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Discrepant Body Mass Index: Behaviors Associated with Height and Weight Misreporting among US Adolescents from the National Youth Physical Activity and Nutrition Study

Jayawardene, Wasantha, Lohrmann, David, YoussefAgha, Ahmed
Childhood obesity 2014 v.10 no.3 pp. 225-233
adolescents, body mass index, childhood obesity, discriminant analysis, fast foods, females, high school students, lifestyle, nutrition, physical activity, regression analysis, underweight, weight loss, youth, United States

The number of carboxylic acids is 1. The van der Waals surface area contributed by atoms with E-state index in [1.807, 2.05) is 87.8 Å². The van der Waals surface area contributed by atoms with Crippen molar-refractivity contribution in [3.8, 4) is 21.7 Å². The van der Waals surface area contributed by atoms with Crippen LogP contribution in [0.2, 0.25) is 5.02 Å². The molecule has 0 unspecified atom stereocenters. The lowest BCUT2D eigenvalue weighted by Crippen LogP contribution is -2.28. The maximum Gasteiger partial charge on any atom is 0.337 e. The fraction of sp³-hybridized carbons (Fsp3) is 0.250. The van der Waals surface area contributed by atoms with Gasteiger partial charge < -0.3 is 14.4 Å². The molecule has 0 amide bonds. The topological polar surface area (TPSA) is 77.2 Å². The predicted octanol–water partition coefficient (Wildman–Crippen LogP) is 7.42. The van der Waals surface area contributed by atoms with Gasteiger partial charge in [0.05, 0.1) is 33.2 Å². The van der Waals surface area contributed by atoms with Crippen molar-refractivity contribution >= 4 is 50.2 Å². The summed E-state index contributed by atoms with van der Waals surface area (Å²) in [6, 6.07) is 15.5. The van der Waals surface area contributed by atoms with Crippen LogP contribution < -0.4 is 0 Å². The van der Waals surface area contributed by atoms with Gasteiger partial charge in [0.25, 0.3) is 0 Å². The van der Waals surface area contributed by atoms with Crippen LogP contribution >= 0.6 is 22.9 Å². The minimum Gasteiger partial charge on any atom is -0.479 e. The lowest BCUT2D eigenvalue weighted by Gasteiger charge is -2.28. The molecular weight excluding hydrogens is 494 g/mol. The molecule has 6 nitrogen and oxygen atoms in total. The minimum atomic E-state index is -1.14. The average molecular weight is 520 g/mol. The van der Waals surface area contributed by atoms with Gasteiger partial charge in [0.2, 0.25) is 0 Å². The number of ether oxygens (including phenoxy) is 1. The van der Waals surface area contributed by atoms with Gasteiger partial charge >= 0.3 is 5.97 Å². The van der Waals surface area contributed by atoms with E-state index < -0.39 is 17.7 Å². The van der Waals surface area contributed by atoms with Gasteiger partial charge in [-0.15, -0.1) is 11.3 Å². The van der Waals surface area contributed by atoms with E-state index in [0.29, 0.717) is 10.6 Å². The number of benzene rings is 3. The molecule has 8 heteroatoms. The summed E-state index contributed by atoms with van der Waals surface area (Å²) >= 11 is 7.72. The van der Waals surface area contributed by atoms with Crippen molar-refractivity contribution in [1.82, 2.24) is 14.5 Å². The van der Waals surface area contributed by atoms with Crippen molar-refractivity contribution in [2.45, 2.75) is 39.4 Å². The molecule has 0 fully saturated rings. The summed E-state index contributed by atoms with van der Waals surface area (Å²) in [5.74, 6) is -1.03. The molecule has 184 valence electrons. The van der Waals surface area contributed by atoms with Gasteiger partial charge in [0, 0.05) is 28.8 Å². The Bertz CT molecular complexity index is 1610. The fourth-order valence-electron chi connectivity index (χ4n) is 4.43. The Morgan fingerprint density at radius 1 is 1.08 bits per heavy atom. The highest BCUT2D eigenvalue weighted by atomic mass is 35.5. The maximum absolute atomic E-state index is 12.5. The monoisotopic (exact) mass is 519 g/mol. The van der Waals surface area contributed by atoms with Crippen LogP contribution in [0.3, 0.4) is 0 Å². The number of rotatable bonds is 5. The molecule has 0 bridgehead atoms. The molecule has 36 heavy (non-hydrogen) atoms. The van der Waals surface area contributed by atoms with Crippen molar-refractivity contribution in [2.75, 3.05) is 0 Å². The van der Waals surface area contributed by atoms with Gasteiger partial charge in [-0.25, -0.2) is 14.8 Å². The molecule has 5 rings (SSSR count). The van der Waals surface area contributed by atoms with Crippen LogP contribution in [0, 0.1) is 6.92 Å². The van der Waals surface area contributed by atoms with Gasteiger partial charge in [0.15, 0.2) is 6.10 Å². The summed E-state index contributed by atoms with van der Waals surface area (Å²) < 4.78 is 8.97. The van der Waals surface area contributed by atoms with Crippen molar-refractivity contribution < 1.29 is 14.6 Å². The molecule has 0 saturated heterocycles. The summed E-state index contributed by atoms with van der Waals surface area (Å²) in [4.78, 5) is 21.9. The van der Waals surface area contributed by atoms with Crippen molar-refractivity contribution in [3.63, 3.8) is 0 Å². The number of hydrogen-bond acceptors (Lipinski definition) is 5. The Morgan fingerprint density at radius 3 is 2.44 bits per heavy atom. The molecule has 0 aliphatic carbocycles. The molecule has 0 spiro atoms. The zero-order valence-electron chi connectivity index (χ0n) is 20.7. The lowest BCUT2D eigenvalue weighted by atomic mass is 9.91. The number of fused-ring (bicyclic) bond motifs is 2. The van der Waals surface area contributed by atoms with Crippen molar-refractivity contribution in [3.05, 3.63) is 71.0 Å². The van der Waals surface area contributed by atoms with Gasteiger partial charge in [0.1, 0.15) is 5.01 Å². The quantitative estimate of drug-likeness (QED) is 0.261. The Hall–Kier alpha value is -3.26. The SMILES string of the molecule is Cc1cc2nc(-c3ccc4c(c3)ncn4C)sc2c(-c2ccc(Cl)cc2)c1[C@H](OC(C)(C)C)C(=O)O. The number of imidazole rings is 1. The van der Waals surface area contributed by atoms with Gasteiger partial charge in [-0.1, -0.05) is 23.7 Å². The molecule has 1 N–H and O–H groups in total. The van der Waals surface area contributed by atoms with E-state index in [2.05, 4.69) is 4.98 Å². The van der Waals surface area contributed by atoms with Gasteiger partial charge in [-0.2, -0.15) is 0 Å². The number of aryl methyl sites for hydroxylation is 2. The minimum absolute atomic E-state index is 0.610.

Background: The accuracy and reliability of self-reported height and weight among adolescents in the process of calculating BMI is usually subject to bias. The aim of this study was to determine whether over- and under-reporting of self-reported height and weight existed among US high school students by weight category; if so, to examine anthropometric, behavioral, and demographic factors associated with over- and under-reporting.Methods: Data were retrieved from the National Youth Physical Activity and Nutrition Study, 2010, a nationally representative sample (7160 students, grades 9–12). Analysis of variance was performed to determine any significant difference between weight categories in misreporting. Discriminant function analysis and sequential logistic regression were executed to detect behavioral and demographic predictors of reporting accuracy, respectively.Results: The mean over-reporting of height and under-reporting of weight were 1.1 cm and 1.020 kg, respectively, which underestimated BMI and BMI percentile by 0.671 and 2.734, respectively. Use of self-reported height and weight for BMI calculation overestimated prevalence of healthy weight by 3.8% and underestimated prevalence of obesity by 4.1%. Underweight students under-reported height and over-reported weight, whereas overweight and obese students over-reported height and under-reported weight. Reporting accuracy of females was significantly higher. Weight loss behaviors, both healthy and unhealthy, were associated with BMI underestimation, whereas fast foods and screen time were associated with overestimation.Conclusion: Whenever possible, measuring height and weight is essential. However, because many studies must rely on self-reported values alone, additional research should examine the relationships between misreport of anthropometric data and lifestyle features in diverse adolescent samples to better interpret self-reported anthropometric data.